By Janet Wight
The Como Woodland Outdoor Classroom encompasses 17.5 acres at the corner of Hamline and Como avenues in the southwest corner of Como Park. The 27 interpretive stations are identified by posts, each of which is clearly labeled with a number and a QR code.
A few of these posts are noticeable while traveling through the park on Como Avenue.
My husband and I had been curious about the Outdoor Classroom for several years, so on a recent afternoon we walked over to the park armed with our printed map (available at stpaul.gov). Our mission was to immerse ourselves in the history and beauty of these gardens.
The suggestion to have an outdoor classroom originated after invasive buckthorn was removed from this overgrown area of Como Park in the 1990s. The District 10 Community Council formed the Como Woodland Advisory Committee in 2006, with city financing following for the project. Many volunteers and students worked tirelessly to establish these plant communities. The outdoor classroom was formally dedicated on May 20, 2015, according to historical information provided at comowoodlandoutdoorclassroom.org.
In walking the outdoor classroom trail, Jeremy and I discovered that some of the QR codes were difficult to scan, primarily due to excessive plant growth. So, in those instances we used the online guidebook instead.
We were immediately drawn to post #26, the nursery and bird sanctuary that features a colorful pollinator sky rise, which is habitat for nesting solitary bees. Scientists are studying the preferences of solitary bees while passersby can enjoy the whimsical display of public art.
The historic Como- Harriet Streetcar Line, post #19, was also one of our favorite stops. We learned that Como Park was difficult to access prior to 1893. But once the streetcar line was built attendance skyrocketed, allowing for over 1 million visitors in 1898! After years of decline, however, the route was abandoned in 1954.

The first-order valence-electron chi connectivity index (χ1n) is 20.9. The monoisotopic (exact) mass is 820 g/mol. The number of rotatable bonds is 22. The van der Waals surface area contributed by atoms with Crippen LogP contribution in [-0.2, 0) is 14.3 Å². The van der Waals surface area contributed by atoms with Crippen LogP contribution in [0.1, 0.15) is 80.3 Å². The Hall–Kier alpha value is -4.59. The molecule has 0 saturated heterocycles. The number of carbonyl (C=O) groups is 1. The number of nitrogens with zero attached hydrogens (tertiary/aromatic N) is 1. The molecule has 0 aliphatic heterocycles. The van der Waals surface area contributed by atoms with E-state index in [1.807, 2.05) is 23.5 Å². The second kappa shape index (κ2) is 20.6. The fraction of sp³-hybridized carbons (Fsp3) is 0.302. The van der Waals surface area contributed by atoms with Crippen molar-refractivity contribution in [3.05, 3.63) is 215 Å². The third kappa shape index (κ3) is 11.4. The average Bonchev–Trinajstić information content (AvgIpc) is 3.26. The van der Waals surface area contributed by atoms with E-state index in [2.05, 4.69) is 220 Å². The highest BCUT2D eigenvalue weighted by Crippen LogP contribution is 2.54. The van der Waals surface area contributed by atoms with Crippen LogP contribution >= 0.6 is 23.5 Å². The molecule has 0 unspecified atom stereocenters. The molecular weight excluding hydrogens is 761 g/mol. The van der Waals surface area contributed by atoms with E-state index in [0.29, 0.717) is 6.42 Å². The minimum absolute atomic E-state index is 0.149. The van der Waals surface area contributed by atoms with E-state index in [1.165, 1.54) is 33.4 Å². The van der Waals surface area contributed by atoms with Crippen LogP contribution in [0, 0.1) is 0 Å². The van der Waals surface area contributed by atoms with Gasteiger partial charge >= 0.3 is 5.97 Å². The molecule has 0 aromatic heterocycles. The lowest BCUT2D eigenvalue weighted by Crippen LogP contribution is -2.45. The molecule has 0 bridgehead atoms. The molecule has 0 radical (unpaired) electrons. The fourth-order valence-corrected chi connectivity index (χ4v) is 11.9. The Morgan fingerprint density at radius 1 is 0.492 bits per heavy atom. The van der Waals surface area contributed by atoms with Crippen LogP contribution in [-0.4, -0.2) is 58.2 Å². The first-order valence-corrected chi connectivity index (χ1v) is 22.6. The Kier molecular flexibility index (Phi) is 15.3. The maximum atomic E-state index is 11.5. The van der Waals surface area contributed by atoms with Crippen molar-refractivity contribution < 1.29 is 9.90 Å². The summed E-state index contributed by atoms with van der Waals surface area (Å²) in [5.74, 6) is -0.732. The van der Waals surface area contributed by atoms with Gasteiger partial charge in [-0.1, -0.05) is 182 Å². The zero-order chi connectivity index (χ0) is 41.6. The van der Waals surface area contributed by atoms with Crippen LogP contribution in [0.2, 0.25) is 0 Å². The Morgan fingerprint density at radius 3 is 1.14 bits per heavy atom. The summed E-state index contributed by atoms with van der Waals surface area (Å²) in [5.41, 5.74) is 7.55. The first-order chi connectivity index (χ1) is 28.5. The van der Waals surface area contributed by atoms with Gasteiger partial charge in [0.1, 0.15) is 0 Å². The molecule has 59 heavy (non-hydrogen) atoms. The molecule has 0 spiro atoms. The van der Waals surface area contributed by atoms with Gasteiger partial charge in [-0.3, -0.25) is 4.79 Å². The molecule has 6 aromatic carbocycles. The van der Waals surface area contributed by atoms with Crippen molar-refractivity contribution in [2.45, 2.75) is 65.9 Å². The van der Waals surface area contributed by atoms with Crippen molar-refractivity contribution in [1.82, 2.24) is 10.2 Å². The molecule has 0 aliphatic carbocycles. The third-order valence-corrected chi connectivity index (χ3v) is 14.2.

But it is the massive stone fireplace, the only intact structure remaining from the original Joyce Kilmer Arboretum, post #3, that is surely the star attraction of the outdoor classroom. Built in 1936, it honors the famous poet, nature devotee and World War I hero. Fully restored and rededicated in 2011, the fireplace’s impressive craftsmanship is striking.
It took just over one hour to stroll through the classroom, making this activity a suitable option for park enthusiasts of all ages and abilities. Many of the numbered stops are wheelchair accessible. Children will enjoy locating the hidden posts, scanning the hard-to-reach codes and leading their friends and family members along the narrow, winding dirt trails. All of the numbered stops were informative.
But the highlight of this urban adventure was the simple pleasure of walking along some of the less popular paths that I hadn’t visited in many years. It is a peaceful setting to appreciate a quiet moment away from the crowds, surrounded by a multitude of trees so passionately described by Kilmer in his celebrated 1913 poem.
Janet Wight, a resident of Como Park where she lives with her husband and daughters, is a regular freelance writer for the Bugle.